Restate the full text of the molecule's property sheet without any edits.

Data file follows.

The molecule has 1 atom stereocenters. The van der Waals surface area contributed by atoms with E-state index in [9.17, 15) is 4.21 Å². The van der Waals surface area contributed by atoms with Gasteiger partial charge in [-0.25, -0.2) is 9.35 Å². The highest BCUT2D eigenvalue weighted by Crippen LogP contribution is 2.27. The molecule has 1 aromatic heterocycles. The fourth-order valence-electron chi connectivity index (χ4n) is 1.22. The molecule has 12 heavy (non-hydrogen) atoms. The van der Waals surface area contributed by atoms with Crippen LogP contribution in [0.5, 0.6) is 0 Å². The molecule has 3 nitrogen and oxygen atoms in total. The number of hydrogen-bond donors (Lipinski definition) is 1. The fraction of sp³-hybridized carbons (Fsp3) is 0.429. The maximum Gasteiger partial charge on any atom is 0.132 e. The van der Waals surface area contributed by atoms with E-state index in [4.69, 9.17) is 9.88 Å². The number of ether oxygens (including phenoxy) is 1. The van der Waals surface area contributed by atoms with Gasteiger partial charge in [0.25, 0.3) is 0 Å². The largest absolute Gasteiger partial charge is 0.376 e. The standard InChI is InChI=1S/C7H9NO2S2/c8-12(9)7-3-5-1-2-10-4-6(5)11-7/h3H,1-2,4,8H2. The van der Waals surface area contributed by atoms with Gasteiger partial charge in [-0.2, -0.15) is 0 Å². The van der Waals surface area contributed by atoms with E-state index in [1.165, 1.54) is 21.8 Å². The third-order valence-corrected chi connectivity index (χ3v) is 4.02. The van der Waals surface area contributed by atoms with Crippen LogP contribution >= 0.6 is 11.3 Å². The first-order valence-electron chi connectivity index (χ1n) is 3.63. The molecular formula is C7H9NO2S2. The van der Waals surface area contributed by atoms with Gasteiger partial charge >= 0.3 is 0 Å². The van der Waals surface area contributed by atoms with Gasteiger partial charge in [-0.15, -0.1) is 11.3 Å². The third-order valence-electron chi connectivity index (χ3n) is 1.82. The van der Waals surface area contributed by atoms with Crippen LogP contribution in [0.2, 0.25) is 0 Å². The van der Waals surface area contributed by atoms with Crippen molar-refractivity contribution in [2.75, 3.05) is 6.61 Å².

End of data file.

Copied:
The molecule has 1 atom stereocenters. The van der Waals surface area contributed by atoms with E-state index in [9.17, 15) is 4.21 Å². The van der Waals surface area contributed by atoms with Gasteiger partial charge in [-0.25, -0.2) is 9.35 Å². The highest BCUT2D eigenvalue weighted by Crippen LogP contribution is 2.27. The molecule has 1 aromatic heterocycles. The fourth-order valence-electron chi connectivity index (χ4n) is 1.22. The molecule has 12 heavy (non-hydrogen) atoms. The van der Waals surface area contributed by atoms with Crippen LogP contribution in [0.5, 0.6) is 0 Å². The molecule has 3 nitrogen and oxygen atoms in total. The number of hydrogen-bond donors (Lipinski definition) is 1. The fraction of sp³-hybridized carbons (Fsp3) is 0.429. The maximum Gasteiger partial charge on any atom is 0.132 e. The van der Waals surface area contributed by atoms with E-state index in [4.69, 9.17) is 9.88 Å². The number of ether oxygens (including phenoxy) is 1. The van der Waals surface area contributed by atoms with Gasteiger partial charge in [0.25, 0.3) is 0 Å². The largest absolute Gasteiger partial charge is 0.376 e. The standard InChI is InChI=1S/C7H9NO2S2/c8-12(9)7-3-5-1-2-10-4-6(5)11-7/h3H,1-2,4,8H2. The van der Waals surface area contributed by atoms with Gasteiger partial charge in [-0.2, -0.15) is 0 Å². The van der Waals surface area contributed by atoms with E-state index in [1.165, 1.54) is 21.8 Å². The third-order valence-corrected chi connectivity index (χ3v) is 4.02. The van der Waals surface area contributed by atoms with Crippen LogP contribution >= 0.6 is 11.3 Å². The first-order valence-electron chi connectivity index (χ1n) is 3.63. The molecular formula is C7H9NO2S2. The van der Waals surface area contributed by atoms with Gasteiger partial charge >= 0.3 is 0 Å². The van der Waals surface area contributed by atoms with Gasteiger partial charge in [-0.15, -0.1) is 11.3 Å². The third-order valence-electron chi connectivity index (χ3n) is 1.82. The van der Waals surface area contributed by atoms with Crippen LogP contribution in [0.2, 0.25) is 0 Å². The van der Waals surface area contributed by atoms with Crippen molar-refractivity contribution in [2.75, 3.05) is 6.61 Å².